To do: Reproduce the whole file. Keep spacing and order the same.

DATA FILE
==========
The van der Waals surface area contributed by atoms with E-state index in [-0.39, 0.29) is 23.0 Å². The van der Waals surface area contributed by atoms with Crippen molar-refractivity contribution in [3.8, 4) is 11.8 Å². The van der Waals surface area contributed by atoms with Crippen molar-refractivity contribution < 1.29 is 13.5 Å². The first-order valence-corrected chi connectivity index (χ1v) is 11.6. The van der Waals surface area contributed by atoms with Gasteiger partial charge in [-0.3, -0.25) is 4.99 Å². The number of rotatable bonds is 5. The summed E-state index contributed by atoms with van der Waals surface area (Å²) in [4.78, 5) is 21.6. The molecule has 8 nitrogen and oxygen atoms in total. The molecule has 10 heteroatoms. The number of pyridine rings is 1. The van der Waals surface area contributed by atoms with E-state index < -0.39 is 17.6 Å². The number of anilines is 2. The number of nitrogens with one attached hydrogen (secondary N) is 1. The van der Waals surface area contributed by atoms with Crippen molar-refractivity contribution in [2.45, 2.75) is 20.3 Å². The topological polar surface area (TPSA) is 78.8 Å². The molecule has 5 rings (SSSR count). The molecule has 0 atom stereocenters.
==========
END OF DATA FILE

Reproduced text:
The van der Waals surface area contributed by atoms with E-state index in [-0.39, 0.29) is 23.0 Å². The van der Waals surface area contributed by atoms with Crippen molar-refractivity contribution in [3.8, 4) is 11.8 Å². The van der Waals surface area contributed by atoms with Crippen molar-refractivity contribution < 1.29 is 13.5 Å². The first-order valence-corrected chi connectivity index (χ1v) is 11.6. The van der Waals surface area contributed by atoms with Gasteiger partial charge in [-0.3, -0.25) is 4.99 Å². The number of rotatable bonds is 5. The summed E-state index contributed by atoms with van der Waals surface area (Å²) in [4.78, 5) is 21.6. The molecule has 8 nitrogen and oxygen atoms in total. The molecule has 10 heteroatoms. The number of pyridine rings is 1. The van der Waals surface area contributed by atoms with E-state index < -0.39 is 17.6 Å². The number of anilines is 2. The number of nitrogens with one attached hydrogen (secondary N) is 1. The van der Waals surface area contributed by atoms with Crippen molar-refractivity contribution in [2.45, 2.75) is 20.3 Å². The topological polar surface area (TPSA) is 78.8 Å². The molecule has 5 rings (SSSR count). The molecule has 0 atom stereocenters.